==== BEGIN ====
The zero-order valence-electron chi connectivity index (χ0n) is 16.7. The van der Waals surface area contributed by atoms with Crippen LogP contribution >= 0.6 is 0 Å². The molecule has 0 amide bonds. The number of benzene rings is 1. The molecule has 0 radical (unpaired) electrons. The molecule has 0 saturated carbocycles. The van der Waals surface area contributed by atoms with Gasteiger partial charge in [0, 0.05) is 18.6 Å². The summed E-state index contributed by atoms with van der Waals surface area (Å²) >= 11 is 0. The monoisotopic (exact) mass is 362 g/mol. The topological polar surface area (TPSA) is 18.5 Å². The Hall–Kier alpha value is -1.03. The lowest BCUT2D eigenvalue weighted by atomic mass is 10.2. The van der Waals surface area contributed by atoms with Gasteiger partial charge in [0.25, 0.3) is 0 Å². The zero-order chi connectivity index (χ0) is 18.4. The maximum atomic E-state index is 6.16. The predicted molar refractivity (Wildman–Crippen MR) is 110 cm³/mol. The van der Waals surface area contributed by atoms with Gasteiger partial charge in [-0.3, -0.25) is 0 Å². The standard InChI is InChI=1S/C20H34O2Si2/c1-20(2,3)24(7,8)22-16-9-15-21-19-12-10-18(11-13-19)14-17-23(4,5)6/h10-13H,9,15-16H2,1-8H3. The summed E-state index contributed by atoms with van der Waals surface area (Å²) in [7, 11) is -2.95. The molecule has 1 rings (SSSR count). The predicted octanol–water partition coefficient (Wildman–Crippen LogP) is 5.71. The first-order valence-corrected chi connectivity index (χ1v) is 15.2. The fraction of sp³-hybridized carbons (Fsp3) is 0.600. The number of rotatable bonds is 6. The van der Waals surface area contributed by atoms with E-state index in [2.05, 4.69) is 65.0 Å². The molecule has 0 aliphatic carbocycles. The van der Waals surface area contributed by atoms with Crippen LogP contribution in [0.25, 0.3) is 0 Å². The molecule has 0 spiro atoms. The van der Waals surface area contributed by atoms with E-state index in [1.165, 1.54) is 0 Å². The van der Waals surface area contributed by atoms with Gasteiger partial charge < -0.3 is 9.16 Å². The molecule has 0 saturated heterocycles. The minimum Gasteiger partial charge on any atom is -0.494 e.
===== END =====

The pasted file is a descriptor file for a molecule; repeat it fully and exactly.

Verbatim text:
The zero-order valence-electron chi connectivity index (χ0n) is 16.7. The van der Waals surface area contributed by atoms with Crippen LogP contribution >= 0.6 is 0 Å². The molecule has 0 amide bonds. The number of benzene rings is 1. The molecule has 0 radical (unpaired) electrons. The molecule has 0 saturated carbocycles. The van der Waals surface area contributed by atoms with Gasteiger partial charge in [0, 0.05) is 18.6 Å². The summed E-state index contributed by atoms with van der Waals surface area (Å²) >= 11 is 0. The monoisotopic (exact) mass is 362 g/mol. The topological polar surface area (TPSA) is 18.5 Å². The Hall–Kier alpha value is -1.03. The lowest BCUT2D eigenvalue weighted by atomic mass is 10.2. The van der Waals surface area contributed by atoms with Gasteiger partial charge in [0.25, 0.3) is 0 Å². The zero-order chi connectivity index (χ0) is 18.4. The maximum atomic E-state index is 6.16. The predicted molar refractivity (Wildman–Crippen MR) is 110 cm³/mol. The van der Waals surface area contributed by atoms with Gasteiger partial charge in [-0.3, -0.25) is 0 Å². The standard InChI is InChI=1S/C20H34O2Si2/c1-20(2,3)24(7,8)22-16-9-15-21-19-12-10-18(11-13-19)14-17-23(4,5)6/h10-13H,9,15-16H2,1-8H3. The summed E-state index contributed by atoms with van der Waals surface area (Å²) in [7, 11) is -2.95. The molecule has 1 rings (SSSR count). The predicted octanol–water partition coefficient (Wildman–Crippen LogP) is 5.71. The first-order valence-corrected chi connectivity index (χ1v) is 15.2. The fraction of sp³-hybridized carbons (Fsp3) is 0.600. The number of rotatable bonds is 6. The van der Waals surface area contributed by atoms with E-state index in [2.05, 4.69) is 65.0 Å². The molecule has 0 aliphatic carbocycles. The van der Waals surface area contributed by atoms with Crippen LogP contribution in [0.25, 0.3) is 0 Å². The molecule has 0 spiro atoms. The van der Waals surface area contributed by atoms with E-state index in [1.165, 1.54) is 0 Å². The van der Waals surface area contributed by atoms with Gasteiger partial charge < -0.3 is 9.16 Å². The molecule has 0 saturated heterocycles. The minimum Gasteiger partial charge on any atom is -0.494 e.